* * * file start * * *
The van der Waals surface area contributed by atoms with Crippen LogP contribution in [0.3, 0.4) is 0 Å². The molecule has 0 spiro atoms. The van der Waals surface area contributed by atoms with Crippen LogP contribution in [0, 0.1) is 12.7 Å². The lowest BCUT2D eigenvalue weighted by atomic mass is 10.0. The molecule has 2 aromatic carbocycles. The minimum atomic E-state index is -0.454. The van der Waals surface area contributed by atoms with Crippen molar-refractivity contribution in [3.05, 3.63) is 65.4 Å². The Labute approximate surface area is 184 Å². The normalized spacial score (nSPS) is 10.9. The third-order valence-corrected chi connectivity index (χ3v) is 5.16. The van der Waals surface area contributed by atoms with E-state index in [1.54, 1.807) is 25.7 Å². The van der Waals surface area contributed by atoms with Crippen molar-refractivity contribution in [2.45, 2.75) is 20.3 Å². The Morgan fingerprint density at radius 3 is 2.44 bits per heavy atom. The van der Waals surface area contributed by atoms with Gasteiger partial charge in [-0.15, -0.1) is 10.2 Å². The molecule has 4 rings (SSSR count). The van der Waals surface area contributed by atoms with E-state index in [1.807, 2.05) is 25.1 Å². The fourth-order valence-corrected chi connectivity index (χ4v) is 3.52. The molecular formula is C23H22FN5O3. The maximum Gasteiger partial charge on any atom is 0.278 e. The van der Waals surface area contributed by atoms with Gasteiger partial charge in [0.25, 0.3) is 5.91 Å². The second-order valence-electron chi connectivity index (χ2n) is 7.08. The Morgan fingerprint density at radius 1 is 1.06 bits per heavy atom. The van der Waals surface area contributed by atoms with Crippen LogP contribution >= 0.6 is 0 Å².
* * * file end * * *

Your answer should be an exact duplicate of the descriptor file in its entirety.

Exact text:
The van der Waals surface area contributed by atoms with Crippen LogP contribution in [0.3, 0.4) is 0 Å². The molecule has 0 spiro atoms. The van der Waals surface area contributed by atoms with Crippen LogP contribution in [0, 0.1) is 12.7 Å². The lowest BCUT2D eigenvalue weighted by atomic mass is 10.0. The molecule has 2 aromatic carbocycles. The minimum atomic E-state index is -0.454. The van der Waals surface area contributed by atoms with Crippen molar-refractivity contribution in [3.05, 3.63) is 65.4 Å². The Labute approximate surface area is 184 Å². The normalized spacial score (nSPS) is 10.9. The third-order valence-corrected chi connectivity index (χ3v) is 5.16. The van der Waals surface area contributed by atoms with E-state index in [1.54, 1.807) is 25.7 Å². The van der Waals surface area contributed by atoms with Crippen molar-refractivity contribution in [2.45, 2.75) is 20.3 Å². The Morgan fingerprint density at radius 3 is 2.44 bits per heavy atom. The van der Waals surface area contributed by atoms with Gasteiger partial charge in [-0.15, -0.1) is 10.2 Å². The molecule has 4 rings (SSSR count). The van der Waals surface area contributed by atoms with E-state index in [1.807, 2.05) is 25.1 Å². The fourth-order valence-corrected chi connectivity index (χ4v) is 3.52. The molecular formula is C23H22FN5O3. The maximum Gasteiger partial charge on any atom is 0.278 e. The van der Waals surface area contributed by atoms with Gasteiger partial charge in [0.25, 0.3) is 5.91 Å². The second-order valence-electron chi connectivity index (χ2n) is 7.08. The Morgan fingerprint density at radius 1 is 1.06 bits per heavy atom. The van der Waals surface area contributed by atoms with Crippen LogP contribution >= 0.6 is 0 Å².